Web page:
2. The first Arterial Blood Gas should be obtained when the Veteran’s condition has stabilized (i.e. no longer in acute distress). The second Arterial Blood Gas should be obtained three months later. The timing of the Arterial Blood Gases permits a determination of the therapeutic benefit to the Veteran whose condition has been stabilized.


  1. The Arterial Blood Gas requirement is necessary. Exceptions (i.e. the use of oximetry) should be considered only in exceptional circumstances. Oximetry could be used for:
    1. Veterans who have been on oxygen therapy for over a year,
    2. bedridden Veterans who are more than 30 minutes from a collection site (and travel to the centre is not feasible), or
    3. nocturnal and exertional studies.

In all cases, the rationale for oximetry must be provided.

  1. The criterion to be considered for home oxygen therapy is an oximetry result of 88% or less oxygen saturation. The procedure must be performed while the Veteran is awake and has been at rest for a minimum of five minutes (the Veteran should not be in the recovery stage following exertion). A copy of the reports should be forwarded to the delegated decision-maker for review.

Oxygen Desaturation

  1. To qualify for home oxygen therapy with nocturnal oxygen desaturations, the medical condition must be confirmed by a full sleep study (polysonography) or overnight trending oximetry (completed in a sleep laboratory), or by a sleep screening study. If a sleep screening study is used, it must include:
    1. continuous recording of oxygen saturation,
    2. heart rate, and
    3. direct measurement of air flow.

The most frequently used measurement from a polysonogram, taken during a formal sleep study, is an apnea-hypopnea index (AHI). An AHI is the number of respiratory events (apnoeic episodes and hypopneic episodes) per hour.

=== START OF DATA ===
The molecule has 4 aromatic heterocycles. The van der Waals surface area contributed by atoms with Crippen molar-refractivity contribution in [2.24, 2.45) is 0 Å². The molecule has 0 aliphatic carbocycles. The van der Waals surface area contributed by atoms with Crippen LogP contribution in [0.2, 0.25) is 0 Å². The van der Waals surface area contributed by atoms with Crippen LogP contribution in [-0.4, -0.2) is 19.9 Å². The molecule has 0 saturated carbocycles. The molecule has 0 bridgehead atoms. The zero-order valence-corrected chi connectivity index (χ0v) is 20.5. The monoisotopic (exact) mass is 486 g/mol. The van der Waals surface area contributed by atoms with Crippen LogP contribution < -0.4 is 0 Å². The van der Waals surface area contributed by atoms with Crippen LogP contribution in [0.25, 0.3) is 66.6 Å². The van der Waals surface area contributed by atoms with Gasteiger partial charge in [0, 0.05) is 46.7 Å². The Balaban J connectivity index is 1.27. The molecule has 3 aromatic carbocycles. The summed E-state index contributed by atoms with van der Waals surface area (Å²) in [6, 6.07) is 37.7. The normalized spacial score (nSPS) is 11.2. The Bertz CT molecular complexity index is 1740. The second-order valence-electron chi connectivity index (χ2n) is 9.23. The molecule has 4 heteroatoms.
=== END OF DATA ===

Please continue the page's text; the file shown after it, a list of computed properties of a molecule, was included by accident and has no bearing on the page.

1. For nocturnal oximetry, an oxygen desaturation index (ODI) can be generated, which is the number of desaturations greater than 3%, per hour of study. There is no single cut-off of ODI that can be used on its own to decide treatment (the ODI alone should not be used to decide treatment). When the ODI parameter is satisfied, it can be taken into the clinical context to decide whether therapy is appropriate. Although an AHI of greater than or equal to 10 is commonly associated with symptoms, again no single cut-off of AHI should be used exclusively to decide therapy. There is an increasing likelihood ratio for the development of hypertension with AHI’s greater than or equal to five.
  2. For those who desaturate for another reason (e.g. COPD), then often the percentage of time below a certain saturation is used to decide if oxygen is prescribed (e.g. at least 5% of sleep time with an oxygen saturation at or below 85% without nocturnal oxygen therapy). Respiratory vendors may administer the testing in an individual’s home, if absolutely necessary.
  3. Nocturnal desaturations that are usually shorter than two minutes in duration, but occur repetitively throughout the sleep period, may indicate a sleep-related breathing disorder such as sleep apnea. Supplemental oxygen may be required in particular cases, when treatment with CPAP/APAP or BiPAP still results in an oxygen desaturation below 85%.
  4. In the case of exercise-induced oxygen desaturation, the evaluations should be performed at a time of stability when the Veteran is considered optimized. To qualify for oxygen therapy based on exercise-induced oxygen desaturation: